RMOW in the running for provincial small business award 

Zero property taxes, housing 75 per cent of workforce part of submission

click to enlarge FILE PHOTO - Home Sweet Housing Cheakamus Crossing employee housing was built to address ongoing shortages, a reason why the RMOW was shortlisted for the Open For Business Award.
  • File Photo
  • Home Sweet Housing Cheakamus Crossing employee housing was built to address ongoing shortages, a reason why the RMOW was shortlisted for the Open For Business Award.

The municipality is one of 13 finalists in the running for a provincial award, which recognizes local governments that support small business.

It's called the Open for Business Awards.

"We had a very strong submission, I thought, not being biased," laughed Mayor Nancy Wilhelm-Morden. "So I was really pleased to see that we were short-listed."

The mayor pointed to several highlights in the Whistler submission that may have tipped the scales in its favour.

"We pointed to the fact that we delivered a budget without increasing property taxes, or fees, for the last three years so that of course, helped small and large business," said the mayor.

Also included in the submission was the fact that the municipality has been investing in programs and projects that help business and help Whistler stay competitive, and it helps fund Tourism Whistler and the Chamber of Commerce, both of which have small and large business interests at heart, said the mayor.

There is also the work of the Economic Partnership Initiative, which has a number of strategies that could help small business.

"And of course over the years the work of the Whistler Housing Authority has been extremely important in ensuring that at least 75 per cent of our workforce is housed locally and that is very important to small business," added Wilhelm-Morden.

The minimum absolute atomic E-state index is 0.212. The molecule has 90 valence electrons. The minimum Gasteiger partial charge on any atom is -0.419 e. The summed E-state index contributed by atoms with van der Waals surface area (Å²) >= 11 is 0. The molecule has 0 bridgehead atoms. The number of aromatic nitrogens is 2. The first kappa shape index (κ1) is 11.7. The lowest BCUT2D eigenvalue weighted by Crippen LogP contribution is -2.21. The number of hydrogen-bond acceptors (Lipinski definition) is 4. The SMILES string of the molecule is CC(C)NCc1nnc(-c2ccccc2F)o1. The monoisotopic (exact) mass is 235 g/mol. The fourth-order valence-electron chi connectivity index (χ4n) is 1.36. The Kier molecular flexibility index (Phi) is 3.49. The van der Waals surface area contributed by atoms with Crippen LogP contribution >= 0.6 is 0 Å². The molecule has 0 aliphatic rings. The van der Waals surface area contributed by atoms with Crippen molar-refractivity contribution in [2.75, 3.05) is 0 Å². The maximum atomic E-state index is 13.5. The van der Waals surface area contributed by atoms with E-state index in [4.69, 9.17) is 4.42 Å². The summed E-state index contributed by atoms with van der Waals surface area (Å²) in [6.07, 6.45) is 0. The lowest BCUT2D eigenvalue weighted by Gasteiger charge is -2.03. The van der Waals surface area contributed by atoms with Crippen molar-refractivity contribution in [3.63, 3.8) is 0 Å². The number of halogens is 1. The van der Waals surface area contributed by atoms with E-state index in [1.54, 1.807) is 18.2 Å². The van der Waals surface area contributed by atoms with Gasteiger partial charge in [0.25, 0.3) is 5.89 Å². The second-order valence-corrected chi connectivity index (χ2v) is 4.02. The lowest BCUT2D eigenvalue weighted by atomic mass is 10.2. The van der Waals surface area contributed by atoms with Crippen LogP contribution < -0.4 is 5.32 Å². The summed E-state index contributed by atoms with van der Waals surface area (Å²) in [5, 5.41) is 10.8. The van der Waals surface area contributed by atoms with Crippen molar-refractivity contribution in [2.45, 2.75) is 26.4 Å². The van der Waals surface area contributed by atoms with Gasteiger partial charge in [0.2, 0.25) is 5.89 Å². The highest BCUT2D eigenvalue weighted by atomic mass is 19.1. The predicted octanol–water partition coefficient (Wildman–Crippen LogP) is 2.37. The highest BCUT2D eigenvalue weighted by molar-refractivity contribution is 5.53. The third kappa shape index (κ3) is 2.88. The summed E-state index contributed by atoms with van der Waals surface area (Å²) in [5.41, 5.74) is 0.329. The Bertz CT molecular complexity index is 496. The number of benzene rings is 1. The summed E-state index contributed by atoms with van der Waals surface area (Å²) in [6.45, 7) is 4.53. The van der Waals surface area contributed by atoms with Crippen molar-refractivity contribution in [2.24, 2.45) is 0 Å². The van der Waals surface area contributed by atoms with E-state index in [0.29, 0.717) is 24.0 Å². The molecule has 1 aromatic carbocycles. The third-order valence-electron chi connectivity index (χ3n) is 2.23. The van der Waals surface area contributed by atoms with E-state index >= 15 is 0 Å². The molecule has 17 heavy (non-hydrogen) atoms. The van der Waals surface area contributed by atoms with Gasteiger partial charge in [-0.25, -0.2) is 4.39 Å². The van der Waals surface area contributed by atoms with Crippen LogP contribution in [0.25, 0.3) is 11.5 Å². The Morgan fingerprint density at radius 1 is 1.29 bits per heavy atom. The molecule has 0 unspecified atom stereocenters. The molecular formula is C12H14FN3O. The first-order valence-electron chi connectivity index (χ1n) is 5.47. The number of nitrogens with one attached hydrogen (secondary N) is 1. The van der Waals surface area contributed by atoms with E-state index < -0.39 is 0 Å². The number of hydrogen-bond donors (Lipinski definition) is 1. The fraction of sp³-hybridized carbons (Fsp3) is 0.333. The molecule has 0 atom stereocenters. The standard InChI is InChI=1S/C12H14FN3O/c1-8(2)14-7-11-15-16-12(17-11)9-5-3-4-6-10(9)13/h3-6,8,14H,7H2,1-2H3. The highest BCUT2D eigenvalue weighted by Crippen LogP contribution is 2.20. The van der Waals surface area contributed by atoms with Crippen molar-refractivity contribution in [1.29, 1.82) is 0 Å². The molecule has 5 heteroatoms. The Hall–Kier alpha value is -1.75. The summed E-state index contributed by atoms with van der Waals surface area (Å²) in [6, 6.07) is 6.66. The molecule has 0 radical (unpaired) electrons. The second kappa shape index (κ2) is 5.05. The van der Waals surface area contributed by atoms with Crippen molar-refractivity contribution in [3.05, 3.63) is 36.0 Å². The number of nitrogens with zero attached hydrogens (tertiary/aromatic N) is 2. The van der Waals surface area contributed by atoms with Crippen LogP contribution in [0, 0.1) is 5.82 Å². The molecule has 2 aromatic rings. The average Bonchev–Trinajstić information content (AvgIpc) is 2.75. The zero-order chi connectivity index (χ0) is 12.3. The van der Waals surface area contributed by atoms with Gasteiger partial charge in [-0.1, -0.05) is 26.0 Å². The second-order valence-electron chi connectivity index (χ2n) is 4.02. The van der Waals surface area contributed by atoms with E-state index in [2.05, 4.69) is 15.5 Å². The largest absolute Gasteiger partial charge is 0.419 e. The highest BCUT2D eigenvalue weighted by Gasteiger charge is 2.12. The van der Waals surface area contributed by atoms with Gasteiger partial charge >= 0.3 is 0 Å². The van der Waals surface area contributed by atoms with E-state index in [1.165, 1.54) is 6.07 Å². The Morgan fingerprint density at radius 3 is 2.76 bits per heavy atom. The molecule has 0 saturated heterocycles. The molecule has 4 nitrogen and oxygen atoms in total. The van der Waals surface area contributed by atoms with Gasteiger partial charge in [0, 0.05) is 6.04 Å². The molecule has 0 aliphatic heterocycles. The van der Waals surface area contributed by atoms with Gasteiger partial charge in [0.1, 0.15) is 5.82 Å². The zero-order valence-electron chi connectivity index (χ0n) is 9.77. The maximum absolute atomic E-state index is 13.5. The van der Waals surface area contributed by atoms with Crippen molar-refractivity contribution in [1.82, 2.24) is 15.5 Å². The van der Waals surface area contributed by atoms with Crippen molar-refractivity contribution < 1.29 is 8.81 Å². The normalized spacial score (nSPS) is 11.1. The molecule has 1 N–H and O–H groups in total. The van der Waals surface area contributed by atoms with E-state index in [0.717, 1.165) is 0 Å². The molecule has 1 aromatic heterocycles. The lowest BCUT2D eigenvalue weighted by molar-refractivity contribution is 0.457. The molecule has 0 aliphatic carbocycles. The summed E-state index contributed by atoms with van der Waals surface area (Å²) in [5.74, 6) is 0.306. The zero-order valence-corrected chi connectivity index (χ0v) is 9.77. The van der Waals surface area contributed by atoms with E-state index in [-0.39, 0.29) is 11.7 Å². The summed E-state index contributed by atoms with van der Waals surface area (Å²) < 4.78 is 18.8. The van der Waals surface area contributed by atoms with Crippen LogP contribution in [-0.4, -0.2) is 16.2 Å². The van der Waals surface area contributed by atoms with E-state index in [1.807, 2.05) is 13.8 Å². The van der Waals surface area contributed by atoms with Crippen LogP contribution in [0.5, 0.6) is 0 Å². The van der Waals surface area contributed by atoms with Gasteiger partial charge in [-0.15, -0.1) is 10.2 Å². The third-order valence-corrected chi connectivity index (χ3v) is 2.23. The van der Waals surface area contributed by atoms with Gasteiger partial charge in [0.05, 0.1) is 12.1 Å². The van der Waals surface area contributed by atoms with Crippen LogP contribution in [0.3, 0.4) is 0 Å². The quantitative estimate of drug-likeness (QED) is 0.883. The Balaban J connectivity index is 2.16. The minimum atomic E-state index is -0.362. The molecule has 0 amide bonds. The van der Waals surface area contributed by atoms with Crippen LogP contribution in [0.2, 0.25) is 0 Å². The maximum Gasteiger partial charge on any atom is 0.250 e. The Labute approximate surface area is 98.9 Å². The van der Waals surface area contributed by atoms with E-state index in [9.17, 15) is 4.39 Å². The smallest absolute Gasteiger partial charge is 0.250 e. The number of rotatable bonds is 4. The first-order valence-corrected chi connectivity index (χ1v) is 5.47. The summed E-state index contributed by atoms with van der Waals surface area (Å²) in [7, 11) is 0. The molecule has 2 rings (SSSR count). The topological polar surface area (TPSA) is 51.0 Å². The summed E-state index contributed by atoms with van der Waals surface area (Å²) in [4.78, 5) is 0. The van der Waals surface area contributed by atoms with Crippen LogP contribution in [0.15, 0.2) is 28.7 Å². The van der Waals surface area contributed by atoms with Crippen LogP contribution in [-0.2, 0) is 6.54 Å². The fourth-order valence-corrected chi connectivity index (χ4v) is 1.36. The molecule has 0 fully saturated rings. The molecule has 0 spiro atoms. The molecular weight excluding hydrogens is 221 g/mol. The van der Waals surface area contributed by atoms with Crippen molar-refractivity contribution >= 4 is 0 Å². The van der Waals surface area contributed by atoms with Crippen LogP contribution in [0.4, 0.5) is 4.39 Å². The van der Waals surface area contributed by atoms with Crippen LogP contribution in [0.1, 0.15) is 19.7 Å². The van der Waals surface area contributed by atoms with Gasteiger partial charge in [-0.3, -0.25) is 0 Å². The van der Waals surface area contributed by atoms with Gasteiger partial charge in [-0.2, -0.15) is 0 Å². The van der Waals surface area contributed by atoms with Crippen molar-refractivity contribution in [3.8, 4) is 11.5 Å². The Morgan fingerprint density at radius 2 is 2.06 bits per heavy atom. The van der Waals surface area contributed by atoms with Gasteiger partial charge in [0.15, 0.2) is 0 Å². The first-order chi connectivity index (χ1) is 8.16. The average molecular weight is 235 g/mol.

The awards are issued by the BC Small Business Roundtable, established in 2005 to be the voice of small business to government.

The local government applications are evaluated based on how communities enhance small business competitiveness, recognize the contributions of small businesses to the community, and promote the principles of the BC Small Business Accord.

In its release, the province outlined that small business is a key economic driver in B.C., with 98 per cent of all business being small business. That sector provides nearly 55 per cent of all private-sector jobs, employs one million people, and generates roughly 31 per cent of the provincial GDP.

"Small businesses are the heart and soul of our communities," said Naomi Yamamoto, minister of state for small business in a release. "It's imperative that B.C. has a business-friendly climate that allows them to grow and succeed. The Open for Business awards are a great opportunity for us to recognize communities that value the importance of small business."

In addition to Whistler, the finalists are: Delta, Grand Forks, Kelowna, Langley, Nelson, Parksville, Port Coquitlam, Revelstoke, Salmon Arm, Smithers, Surrey and Vernon.

The province is providing awards of $10,000 to each winning community. The winners will be announced on Sept. 24 in Whistler at the Union of British Columbia Municipalities convention.



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